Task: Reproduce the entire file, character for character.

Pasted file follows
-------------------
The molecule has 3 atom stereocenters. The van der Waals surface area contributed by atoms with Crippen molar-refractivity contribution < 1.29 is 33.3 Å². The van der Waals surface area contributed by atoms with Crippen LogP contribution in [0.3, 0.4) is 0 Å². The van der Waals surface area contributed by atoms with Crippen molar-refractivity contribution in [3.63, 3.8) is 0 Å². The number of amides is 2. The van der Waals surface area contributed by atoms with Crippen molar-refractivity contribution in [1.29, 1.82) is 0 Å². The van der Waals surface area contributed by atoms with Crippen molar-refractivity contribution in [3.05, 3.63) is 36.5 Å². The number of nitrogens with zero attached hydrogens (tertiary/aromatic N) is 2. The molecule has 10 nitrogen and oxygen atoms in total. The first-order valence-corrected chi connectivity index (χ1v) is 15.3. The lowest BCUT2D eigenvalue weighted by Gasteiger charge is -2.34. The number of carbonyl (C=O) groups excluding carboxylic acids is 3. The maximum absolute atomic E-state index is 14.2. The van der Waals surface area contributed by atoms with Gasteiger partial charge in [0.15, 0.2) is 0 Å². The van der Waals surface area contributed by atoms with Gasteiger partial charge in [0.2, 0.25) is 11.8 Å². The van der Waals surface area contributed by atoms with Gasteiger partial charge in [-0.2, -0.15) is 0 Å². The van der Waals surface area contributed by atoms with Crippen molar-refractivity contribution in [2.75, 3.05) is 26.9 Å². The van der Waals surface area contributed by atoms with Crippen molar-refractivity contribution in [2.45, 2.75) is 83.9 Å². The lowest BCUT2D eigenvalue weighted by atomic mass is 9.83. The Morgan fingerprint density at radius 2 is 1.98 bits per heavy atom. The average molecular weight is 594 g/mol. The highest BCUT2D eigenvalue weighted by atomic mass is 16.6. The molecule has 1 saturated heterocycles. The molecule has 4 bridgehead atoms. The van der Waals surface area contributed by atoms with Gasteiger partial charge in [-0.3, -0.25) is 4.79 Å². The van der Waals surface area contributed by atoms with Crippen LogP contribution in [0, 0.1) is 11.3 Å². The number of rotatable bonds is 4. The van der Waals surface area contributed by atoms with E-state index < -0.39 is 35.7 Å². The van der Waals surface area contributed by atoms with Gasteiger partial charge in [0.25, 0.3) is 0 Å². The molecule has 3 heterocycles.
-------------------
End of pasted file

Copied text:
The molecule has 3 atom stereocenters. The van der Waals surface area contributed by atoms with Crippen molar-refractivity contribution < 1.29 is 33.3 Å². The van der Waals surface area contributed by atoms with Crippen LogP contribution in [0.3, 0.4) is 0 Å². The van der Waals surface area contributed by atoms with Crippen molar-refractivity contribution in [3.63, 3.8) is 0 Å². The number of amides is 2. The van der Waals surface area contributed by atoms with Crippen molar-refractivity contribution in [1.29, 1.82) is 0 Å². The van der Waals surface area contributed by atoms with Crippen molar-refractivity contribution in [3.05, 3.63) is 36.5 Å². The number of nitrogens with zero attached hydrogens (tertiary/aromatic N) is 2. The molecule has 10 nitrogen and oxygen atoms in total. The first-order valence-corrected chi connectivity index (χ1v) is 15.3. The lowest BCUT2D eigenvalue weighted by Gasteiger charge is -2.34. The number of carbonyl (C=O) groups excluding carboxylic acids is 3. The maximum absolute atomic E-state index is 14.2. The van der Waals surface area contributed by atoms with Gasteiger partial charge in [0.15, 0.2) is 0 Å². The van der Waals surface area contributed by atoms with Gasteiger partial charge in [0.2, 0.25) is 11.8 Å². The van der Waals surface area contributed by atoms with Gasteiger partial charge in [-0.2, -0.15) is 0 Å². The van der Waals surface area contributed by atoms with Crippen molar-refractivity contribution in [2.75, 3.05) is 26.9 Å². The van der Waals surface area contributed by atoms with Crippen molar-refractivity contribution in [2.45, 2.75) is 83.9 Å². The lowest BCUT2D eigenvalue weighted by atomic mass is 9.83. The Morgan fingerprint density at radius 2 is 1.98 bits per heavy atom. The average molecular weight is 594 g/mol. The highest BCUT2D eigenvalue weighted by atomic mass is 16.6. The molecule has 1 saturated heterocycles. The molecule has 4 bridgehead atoms. The van der Waals surface area contributed by atoms with Gasteiger partial charge in [-0.3, -0.25) is 4.79 Å². The van der Waals surface area contributed by atoms with Crippen LogP contribution in [0, 0.1) is 11.3 Å². The number of rotatable bonds is 4. The van der Waals surface area contributed by atoms with E-state index < -0.39 is 35.7 Å². The van der Waals surface area contributed by atoms with Gasteiger partial charge in [0.25, 0.3) is 0 Å². The molecule has 3 heterocycles.